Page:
Donation to Shalva covers costs not provided by health funds

For more than 150 children, donations will help fill a loophole in services not paid for by local health funds.

October 15, 2006 10:26
2 minute read.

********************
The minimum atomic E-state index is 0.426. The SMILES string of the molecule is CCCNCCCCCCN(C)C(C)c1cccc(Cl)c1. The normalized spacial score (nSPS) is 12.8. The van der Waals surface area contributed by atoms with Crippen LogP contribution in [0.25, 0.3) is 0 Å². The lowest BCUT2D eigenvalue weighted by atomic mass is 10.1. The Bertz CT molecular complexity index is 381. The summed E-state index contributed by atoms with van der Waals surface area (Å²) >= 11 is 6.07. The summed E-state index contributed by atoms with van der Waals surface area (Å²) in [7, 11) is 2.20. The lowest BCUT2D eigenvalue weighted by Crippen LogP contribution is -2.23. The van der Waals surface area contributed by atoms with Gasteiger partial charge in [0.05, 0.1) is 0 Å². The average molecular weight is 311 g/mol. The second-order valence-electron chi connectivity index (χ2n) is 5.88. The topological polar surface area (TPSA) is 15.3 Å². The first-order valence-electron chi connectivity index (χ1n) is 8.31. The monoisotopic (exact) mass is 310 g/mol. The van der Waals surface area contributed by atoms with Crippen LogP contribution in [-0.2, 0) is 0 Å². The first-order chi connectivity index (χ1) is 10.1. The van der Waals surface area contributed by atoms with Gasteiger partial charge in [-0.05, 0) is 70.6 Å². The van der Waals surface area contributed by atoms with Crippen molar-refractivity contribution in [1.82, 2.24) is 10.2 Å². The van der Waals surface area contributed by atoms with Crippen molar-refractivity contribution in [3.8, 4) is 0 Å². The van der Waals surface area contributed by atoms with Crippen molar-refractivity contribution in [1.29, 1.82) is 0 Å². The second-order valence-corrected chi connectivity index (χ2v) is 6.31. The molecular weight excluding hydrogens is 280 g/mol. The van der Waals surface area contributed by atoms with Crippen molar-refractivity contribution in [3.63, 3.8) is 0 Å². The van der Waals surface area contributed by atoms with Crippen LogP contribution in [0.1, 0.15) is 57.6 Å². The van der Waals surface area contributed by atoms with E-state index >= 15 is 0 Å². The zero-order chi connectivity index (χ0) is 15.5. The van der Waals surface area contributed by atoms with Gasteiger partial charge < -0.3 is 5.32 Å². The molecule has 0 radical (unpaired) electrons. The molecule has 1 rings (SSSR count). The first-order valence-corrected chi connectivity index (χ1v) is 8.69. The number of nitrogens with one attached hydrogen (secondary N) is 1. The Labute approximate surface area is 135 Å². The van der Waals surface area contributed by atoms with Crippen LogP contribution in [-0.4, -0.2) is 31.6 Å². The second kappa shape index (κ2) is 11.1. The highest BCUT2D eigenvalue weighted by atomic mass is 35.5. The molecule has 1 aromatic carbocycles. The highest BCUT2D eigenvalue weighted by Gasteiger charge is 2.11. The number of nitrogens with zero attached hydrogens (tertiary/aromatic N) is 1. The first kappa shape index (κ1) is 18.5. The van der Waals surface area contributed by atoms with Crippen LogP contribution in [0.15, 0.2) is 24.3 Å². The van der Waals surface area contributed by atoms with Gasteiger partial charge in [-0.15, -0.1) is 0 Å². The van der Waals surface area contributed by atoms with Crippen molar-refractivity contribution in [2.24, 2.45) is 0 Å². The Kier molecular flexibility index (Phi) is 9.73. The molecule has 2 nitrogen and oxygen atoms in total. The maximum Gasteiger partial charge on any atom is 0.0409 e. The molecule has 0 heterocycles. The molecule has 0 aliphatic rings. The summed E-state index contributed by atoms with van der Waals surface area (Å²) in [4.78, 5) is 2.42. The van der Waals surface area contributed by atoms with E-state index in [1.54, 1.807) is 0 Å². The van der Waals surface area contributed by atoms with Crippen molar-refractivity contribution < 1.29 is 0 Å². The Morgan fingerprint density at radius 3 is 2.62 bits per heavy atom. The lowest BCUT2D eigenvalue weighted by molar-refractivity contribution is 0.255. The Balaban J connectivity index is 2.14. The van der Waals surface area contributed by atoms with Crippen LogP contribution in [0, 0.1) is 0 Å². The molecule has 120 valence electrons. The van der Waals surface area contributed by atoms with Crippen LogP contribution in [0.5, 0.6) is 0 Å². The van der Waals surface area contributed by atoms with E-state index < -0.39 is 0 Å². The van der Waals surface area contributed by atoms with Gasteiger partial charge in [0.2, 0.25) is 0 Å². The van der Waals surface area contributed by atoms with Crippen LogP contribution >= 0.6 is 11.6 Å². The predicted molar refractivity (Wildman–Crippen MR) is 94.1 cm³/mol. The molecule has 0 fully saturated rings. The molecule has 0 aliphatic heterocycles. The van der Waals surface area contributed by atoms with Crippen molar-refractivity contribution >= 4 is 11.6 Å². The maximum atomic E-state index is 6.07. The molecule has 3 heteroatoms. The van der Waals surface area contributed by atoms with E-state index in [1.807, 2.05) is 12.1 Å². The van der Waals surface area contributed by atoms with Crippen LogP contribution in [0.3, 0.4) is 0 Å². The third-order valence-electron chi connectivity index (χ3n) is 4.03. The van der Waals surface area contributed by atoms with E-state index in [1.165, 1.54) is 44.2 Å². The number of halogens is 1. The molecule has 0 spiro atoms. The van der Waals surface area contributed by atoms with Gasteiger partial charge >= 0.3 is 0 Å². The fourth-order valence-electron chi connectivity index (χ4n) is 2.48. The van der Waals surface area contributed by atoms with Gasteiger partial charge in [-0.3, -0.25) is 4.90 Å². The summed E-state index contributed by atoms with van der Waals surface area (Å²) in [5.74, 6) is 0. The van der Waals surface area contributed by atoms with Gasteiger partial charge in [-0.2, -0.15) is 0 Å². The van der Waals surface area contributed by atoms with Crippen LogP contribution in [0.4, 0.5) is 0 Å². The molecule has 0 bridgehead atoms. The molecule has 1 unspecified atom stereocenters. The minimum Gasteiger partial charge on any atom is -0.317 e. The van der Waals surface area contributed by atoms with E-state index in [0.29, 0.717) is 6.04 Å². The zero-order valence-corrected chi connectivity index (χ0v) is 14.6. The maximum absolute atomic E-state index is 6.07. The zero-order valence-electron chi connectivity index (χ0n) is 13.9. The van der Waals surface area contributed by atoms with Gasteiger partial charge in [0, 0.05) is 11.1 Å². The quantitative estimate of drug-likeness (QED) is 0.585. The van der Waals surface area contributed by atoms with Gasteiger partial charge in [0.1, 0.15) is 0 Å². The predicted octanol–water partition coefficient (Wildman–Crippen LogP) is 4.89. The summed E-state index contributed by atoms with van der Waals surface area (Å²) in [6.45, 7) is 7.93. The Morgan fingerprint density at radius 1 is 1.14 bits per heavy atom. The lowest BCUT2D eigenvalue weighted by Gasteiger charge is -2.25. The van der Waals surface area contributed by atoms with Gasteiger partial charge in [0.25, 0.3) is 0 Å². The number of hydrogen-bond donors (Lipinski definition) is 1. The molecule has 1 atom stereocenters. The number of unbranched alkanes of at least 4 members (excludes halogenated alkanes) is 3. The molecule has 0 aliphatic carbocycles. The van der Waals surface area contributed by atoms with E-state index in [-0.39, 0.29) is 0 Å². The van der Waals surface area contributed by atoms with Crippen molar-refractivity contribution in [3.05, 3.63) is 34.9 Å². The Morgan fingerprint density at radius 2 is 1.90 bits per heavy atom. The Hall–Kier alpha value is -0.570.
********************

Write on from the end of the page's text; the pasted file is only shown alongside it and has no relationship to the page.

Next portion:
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For more than 150 children with special needs at the Shalva Children's Center in Jerusalem, a donation of $10,000 and thousands of dollars more worth of equipment will help fill a loophole in services not paid for by local health funds. According to social worker Goldie Marans, who coordinates research and training at Shalva, the association for mentally and physically challenged children in Israel, the donation from the US-based Kol Moshe Foundation will cover the costs for intensive speech and communication therapy for many Down Syndrome children who do not receive financial aid in this area until they turn two years of age. Eighty percent of the children treated at Shalva have Down Syndrome. "For many children with Down Syndrome the work of the speech therapist begins at birth," Marans told The Jerusalem Post on Wednesday. "Many of these children have weak facial muscles and it is the speech therapists' job to strengthen those muscles, improving their outward appearance, enabling them to eat better and increasing their chances of speech." The Kol Moshe Foundation is the brainchild of Brooklyn-based Speech and Language Pathologist Barbara Offenbacher, who arrived in Israel earlier this month with a check for the foundation, a transport of specialized equipment that is not available here and armed with a wealth of professional experience, which she imparted to Shalva staff during a special training session. "The essence of being human is linked to the desire to communicate," Offenbacher told the post. "From our youngest days to someone who has grown older and lost the ability to speak, not being able to communicate takes away so much of who a person is." "I have a passion for this kind of therapy and personally have built a successful career out of it," she continued. "I wanted to give something back, so I created the Kol Moshe Foundation in my parents' name." The foundation focuses on raising funds for speech therapy-related projects both here and in the US, explained Offenbacher, adding that the decision to make Shalva this year's project came following an organized trip to the center last January. On her return to her native community of Manhattan Beach, Brooklyn, Offenbacher rallied her associates to raise money for Shalva's "Mummy and Me' program, which offers guidance to mothers of infants with special needs from newborns through to three years old. Despite competing with many other organizations raising funds for Israel and the increased financial burdens caused by this past summer's war, Offenbacher still managed to find supporters for her endeavor. "People were still willing to support me in my goal, even though they continued to give to other causes," said Offenbacher, who wrote a moving personal account of why Shalva needed the support. Her fundraising efforts are always linked to National Better Hearing and Speech month in the US, which takes place in May, she said. "The donation will help maintain the costs of speech therapy for infants on our 'Mommy and Me' program," commented Shalva director and founder Kalman Samuels. "Barbara brought with her some wonderful equipment that we desperately need for working with these children." Meanwhile, Samuels and his family are now the focus of a new documentary that had its debut Wednesday night at the Haifa Film Festival. Directed by Avi Henry, "About Yossi" tells the story of Samuel's oldest child Yossi, who became blind, deaf and hyperactive following a routine vaccine. "The film shows a blind and deaf young adult looking for love and marriage," said Samuels, prior to the screening. "He is a Forrest Gump character, who is always struggling and never quite makes it."

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